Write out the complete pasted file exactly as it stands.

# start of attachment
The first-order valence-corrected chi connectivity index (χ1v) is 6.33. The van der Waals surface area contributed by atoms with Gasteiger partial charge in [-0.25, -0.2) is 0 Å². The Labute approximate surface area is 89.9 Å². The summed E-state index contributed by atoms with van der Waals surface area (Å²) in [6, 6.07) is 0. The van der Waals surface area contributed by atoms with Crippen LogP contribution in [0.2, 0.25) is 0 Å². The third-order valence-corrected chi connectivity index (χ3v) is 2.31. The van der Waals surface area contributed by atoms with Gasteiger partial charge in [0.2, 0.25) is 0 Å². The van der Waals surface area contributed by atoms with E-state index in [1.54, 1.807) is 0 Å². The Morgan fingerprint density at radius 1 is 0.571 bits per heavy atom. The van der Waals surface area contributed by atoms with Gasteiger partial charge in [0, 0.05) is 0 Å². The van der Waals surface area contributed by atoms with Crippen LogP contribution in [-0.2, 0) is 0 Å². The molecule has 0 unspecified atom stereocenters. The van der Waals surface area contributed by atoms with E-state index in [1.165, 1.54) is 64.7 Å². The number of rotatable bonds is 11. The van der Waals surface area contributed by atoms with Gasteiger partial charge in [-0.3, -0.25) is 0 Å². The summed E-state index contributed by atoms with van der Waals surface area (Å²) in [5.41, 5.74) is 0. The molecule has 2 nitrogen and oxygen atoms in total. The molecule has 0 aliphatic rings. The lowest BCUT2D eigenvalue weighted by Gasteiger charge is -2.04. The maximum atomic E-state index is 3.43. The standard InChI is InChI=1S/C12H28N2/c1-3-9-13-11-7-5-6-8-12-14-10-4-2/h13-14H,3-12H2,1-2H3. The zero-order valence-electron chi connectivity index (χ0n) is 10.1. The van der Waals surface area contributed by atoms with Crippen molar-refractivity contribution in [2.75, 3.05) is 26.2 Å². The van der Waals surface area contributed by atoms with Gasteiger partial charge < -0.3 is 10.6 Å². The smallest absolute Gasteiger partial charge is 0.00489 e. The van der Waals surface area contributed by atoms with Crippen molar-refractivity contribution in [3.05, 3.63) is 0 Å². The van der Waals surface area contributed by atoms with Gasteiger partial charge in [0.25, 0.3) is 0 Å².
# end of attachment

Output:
The first-order valence-corrected chi connectivity index (χ1v) is 6.33. The van der Waals surface area contributed by atoms with Gasteiger partial charge in [-0.25, -0.2) is 0 Å². The Labute approximate surface area is 89.9 Å². The summed E-state index contributed by atoms with van der Waals surface area (Å²) in [6, 6.07) is 0. The van der Waals surface area contributed by atoms with Crippen LogP contribution in [0.2, 0.25) is 0 Å². The third-order valence-corrected chi connectivity index (χ3v) is 2.31. The van der Waals surface area contributed by atoms with Gasteiger partial charge in [0.2, 0.25) is 0 Å². The van der Waals surface area contributed by atoms with E-state index in [1.54, 1.807) is 0 Å². The Morgan fingerprint density at radius 1 is 0.571 bits per heavy atom. The van der Waals surface area contributed by atoms with Gasteiger partial charge in [0, 0.05) is 0 Å². The van der Waals surface area contributed by atoms with Crippen LogP contribution in [-0.2, 0) is 0 Å². The molecule has 0 unspecified atom stereocenters. The van der Waals surface area contributed by atoms with E-state index in [1.165, 1.54) is 64.7 Å². The number of rotatable bonds is 11. The van der Waals surface area contributed by atoms with Gasteiger partial charge in [-0.3, -0.25) is 0 Å². The summed E-state index contributed by atoms with van der Waals surface area (Å²) in [5.41, 5.74) is 0. The molecule has 2 nitrogen and oxygen atoms in total. The molecule has 0 aliphatic rings. The lowest BCUT2D eigenvalue weighted by Gasteiger charge is -2.04. The maximum atomic E-state index is 3.43. The standard InChI is InChI=1S/C12H28N2/c1-3-9-13-11-7-5-6-8-12-14-10-4-2/h13-14H,3-12H2,1-2H3. The zero-order valence-electron chi connectivity index (χ0n) is 10.1. The van der Waals surface area contributed by atoms with Crippen molar-refractivity contribution in [2.75, 3.05) is 26.2 Å². The van der Waals surface area contributed by atoms with Gasteiger partial charge < -0.3 is 10.6 Å². The smallest absolute Gasteiger partial charge is 0.00489 e. The van der Waals surface area contributed by atoms with Crippen molar-refractivity contribution in [3.05, 3.63) is 0 Å². The van der Waals surface area contributed by atoms with Gasteiger partial charge in [0.25, 0.3) is 0 Å².